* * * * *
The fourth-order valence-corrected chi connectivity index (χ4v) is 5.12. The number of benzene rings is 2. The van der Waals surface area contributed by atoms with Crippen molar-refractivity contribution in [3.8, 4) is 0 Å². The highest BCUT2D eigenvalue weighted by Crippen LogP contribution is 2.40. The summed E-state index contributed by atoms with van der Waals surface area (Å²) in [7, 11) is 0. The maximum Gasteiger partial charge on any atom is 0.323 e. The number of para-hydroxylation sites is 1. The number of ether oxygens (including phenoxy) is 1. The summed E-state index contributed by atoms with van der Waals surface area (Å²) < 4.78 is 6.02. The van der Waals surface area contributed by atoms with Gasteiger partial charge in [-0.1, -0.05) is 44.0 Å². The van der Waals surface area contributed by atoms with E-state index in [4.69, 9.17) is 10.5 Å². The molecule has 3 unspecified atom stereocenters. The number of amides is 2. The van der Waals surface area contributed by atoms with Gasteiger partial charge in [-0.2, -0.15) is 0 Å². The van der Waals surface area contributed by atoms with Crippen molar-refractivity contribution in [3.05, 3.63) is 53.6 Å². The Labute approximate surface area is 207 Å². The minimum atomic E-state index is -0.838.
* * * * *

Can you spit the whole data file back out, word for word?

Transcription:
The fourth-order valence-corrected chi connectivity index (χ4v) is 5.12. The number of benzene rings is 2. The van der Waals surface area contributed by atoms with Crippen molar-refractivity contribution in [3.8, 4) is 0 Å². The highest BCUT2D eigenvalue weighted by Crippen LogP contribution is 2.40. The summed E-state index contributed by atoms with van der Waals surface area (Å²) in [7, 11) is 0. The maximum Gasteiger partial charge on any atom is 0.323 e. The number of para-hydroxylation sites is 1. The number of ether oxygens (including phenoxy) is 1. The summed E-state index contributed by atoms with van der Waals surface area (Å²) < 4.78 is 6.02. The van der Waals surface area contributed by atoms with Gasteiger partial charge in [-0.1, -0.05) is 44.0 Å². The van der Waals surface area contributed by atoms with E-state index in [4.69, 9.17) is 10.5 Å². The molecule has 3 unspecified atom stereocenters. The number of amides is 2. The van der Waals surface area contributed by atoms with Gasteiger partial charge in [-0.2, -0.15) is 0 Å². The van der Waals surface area contributed by atoms with Crippen molar-refractivity contribution in [3.05, 3.63) is 53.6 Å². The Labute approximate surface area is 207 Å². The minimum atomic E-state index is -0.838.